This is a non-trivial problem. See this page. The solution turns out to be the coefficient of $x^m$ in the polynomial $$\left(\frac{x^{k+1}-x}{x-1}\right)^n.$$

For small values of $m,n$ it's best to compute this by hand or by computer. With large values there are approximation methods, as detailed on the aformentioned link.

• I realize now that I wasn't initially as clear as I'd intended to be (I've edited the original question) -- I'm interested in a generalization for finding the permutations of an arbitrary number of dice rolling an arbitrary total. Still a valuable explanation, though. – Hammer Bro. May 14 '14 at 20:33
• @HammerBro. I added a bit of information for the general problem. – guest196883 May 14 '14 at 21:32
• Spiffy. Didn't realize it was theoretically so complicated. Ironically, I'm also having trouble programming a general method to compute this. But practically, if I just want to type in three or four nested for loops (which the results indicate I want), it's braindead simple. Thanks. – Hammer Bro. May 14 '14 at 22:20

The number of permutations that give a sum of $k$ when rolling $n$ 6-sided dice is: $$P\left( {n,k} \right) =\sum\limits_{i = 0}^{{i_{\max }}} {{{\left( { - 1} \right)}^i}\left( {\begin{array}{*{20}{c}} n\\ i \end{array}} \right)\left( {\begin{array}{*{20}{c}} {k - 6i - 1}\\ {k - 6i - n} \end{array}} \right)}$$ where $\displaystyle {i_{\max }} = \left[ {\frac{{k - n}}{6}} \right]$ and $\left[ x \right]$ represents the "floor" function.

For instance, the number of permutations that yield a sum $k=31$ when rolling $n=10$ dice is: $$P\left( {10,31} \right) = \sum\limits_{i = 0}^3 {{{\left( { - 1} \right)}^i}\left( {\begin{array}{*{20}{c}} {10}\\ i \end{array}} \right)\left( {\begin{array}{*{20}{c}} {31 - 6i - 1}\\ {31 - 6i - 10} \end{array}} \right)} =$$ $$\left[ {\left( {\begin{array}{*{20}{c}} {30}\\ {21} \end{array}} \right) - \left( {\begin{array}{*{20}{c}} {10}\\ 1 \end{array}} \right)\left( {\begin{array}{*{20}{c}} {24}\\ {15} \end{array}} \right) + \left( {\begin{array}{*{20}{c}} {10}\\ 2 \end{array}} \right)\left( {\begin{array}{*{20}{c}} {18}\\ 9 \end{array}} \right) - \left( {\begin{array}{*{20}{c}} {10}\\ 3 \end{array}} \right)\left( {\begin{array}{*{20}{c}} {12}\\ 3 \end{array}} \right)} \right] =3393610$$ I tried to explain "step-by-step" the inner workings of that formula , using pure combinatorics arguments in my site, at this link and, honestly, this proved to be not an easy task.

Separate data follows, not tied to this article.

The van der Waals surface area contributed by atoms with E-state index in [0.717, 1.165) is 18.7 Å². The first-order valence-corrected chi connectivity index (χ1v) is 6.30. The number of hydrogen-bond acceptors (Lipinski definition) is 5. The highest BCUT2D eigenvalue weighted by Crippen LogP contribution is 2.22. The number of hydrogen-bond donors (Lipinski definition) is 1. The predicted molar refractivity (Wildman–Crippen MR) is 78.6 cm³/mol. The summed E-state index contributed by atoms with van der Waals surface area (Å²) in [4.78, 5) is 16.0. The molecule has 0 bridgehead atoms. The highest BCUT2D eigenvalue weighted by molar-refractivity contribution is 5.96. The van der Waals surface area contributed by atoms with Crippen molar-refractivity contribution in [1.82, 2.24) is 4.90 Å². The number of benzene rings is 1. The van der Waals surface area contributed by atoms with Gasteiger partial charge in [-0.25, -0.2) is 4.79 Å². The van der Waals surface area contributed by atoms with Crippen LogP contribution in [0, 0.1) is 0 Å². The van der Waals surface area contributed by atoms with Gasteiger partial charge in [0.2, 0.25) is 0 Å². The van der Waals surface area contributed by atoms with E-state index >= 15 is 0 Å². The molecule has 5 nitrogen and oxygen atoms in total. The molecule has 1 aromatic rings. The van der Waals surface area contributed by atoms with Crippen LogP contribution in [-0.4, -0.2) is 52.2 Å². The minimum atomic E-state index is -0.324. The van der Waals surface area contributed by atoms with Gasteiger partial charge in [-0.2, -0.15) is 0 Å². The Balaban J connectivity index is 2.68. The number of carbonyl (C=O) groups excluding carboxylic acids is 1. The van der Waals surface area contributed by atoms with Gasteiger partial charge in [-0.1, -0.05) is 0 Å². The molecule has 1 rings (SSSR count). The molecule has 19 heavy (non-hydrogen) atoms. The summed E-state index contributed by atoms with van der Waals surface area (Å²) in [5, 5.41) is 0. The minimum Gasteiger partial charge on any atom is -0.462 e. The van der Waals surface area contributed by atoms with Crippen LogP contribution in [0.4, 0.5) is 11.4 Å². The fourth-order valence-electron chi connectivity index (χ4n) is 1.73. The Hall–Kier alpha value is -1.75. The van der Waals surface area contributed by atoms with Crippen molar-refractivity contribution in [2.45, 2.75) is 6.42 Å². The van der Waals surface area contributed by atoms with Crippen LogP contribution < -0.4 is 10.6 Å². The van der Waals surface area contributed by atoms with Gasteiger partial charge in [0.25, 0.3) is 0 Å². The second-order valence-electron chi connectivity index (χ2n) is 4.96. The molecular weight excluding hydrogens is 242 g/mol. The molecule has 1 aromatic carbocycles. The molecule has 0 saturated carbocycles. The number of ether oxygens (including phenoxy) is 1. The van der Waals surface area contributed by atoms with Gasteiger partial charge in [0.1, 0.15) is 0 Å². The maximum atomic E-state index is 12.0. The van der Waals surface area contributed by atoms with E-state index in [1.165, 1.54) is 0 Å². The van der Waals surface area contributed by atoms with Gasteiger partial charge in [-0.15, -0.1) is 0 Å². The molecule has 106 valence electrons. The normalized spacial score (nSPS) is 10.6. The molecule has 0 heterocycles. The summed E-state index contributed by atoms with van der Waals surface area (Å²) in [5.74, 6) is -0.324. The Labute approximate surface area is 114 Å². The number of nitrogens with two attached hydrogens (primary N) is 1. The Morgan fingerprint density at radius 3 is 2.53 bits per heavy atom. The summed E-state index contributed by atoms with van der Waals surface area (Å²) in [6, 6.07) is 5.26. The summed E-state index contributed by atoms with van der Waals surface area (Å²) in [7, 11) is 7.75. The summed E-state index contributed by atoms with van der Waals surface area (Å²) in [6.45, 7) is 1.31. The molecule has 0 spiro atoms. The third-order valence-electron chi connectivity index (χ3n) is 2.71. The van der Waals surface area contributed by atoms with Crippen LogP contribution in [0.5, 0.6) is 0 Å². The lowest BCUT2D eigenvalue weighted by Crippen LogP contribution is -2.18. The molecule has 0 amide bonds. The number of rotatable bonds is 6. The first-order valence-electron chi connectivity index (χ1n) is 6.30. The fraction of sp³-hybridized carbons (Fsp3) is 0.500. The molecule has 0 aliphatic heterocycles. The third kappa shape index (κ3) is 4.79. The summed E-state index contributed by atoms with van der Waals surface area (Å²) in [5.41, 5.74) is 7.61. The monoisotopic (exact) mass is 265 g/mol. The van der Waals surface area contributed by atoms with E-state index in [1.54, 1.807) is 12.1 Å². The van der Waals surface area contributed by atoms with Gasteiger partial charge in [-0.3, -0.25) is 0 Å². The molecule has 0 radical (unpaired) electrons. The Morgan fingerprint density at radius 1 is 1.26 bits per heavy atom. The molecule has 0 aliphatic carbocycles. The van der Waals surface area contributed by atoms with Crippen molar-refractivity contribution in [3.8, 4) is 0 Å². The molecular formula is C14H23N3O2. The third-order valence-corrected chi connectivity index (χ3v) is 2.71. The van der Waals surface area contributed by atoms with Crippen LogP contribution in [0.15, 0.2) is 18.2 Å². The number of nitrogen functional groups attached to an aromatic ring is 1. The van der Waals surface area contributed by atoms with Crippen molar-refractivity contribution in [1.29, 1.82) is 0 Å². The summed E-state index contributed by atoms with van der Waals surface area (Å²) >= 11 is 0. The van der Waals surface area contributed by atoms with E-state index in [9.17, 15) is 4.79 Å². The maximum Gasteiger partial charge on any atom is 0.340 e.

• A small suggestion. The last term in the formula could instead be written as ${(k−6i−1)\choose (n-1)}$ – true blue anil Jul 6 '15 at 7:03

The number of times sum of $n$ dice rollings is $m$ can be found as coefficient of $x^m$ in expansion of $(x+x^2+x^3+x^4+x^5+x^6)^n$.

$Example:$ When TWO dice are rolled: $$(x+x^2+x^3+x^4+x^5+x^6)^2 = x^{12}+2 x^{11}+3 x^{10}+4 x^9+5 x^8+6 x^7+5 x^6+4 x^5+3 x^4+2 x^3+x^2$$

Because coefficient of $x^7$ is $6$ in above expression, it means there are $6$ combinations that add up to $7$.

As coefficient $x^{10}$ is $27$ in above expression, that means there are $27$ combinations that add up to $10$.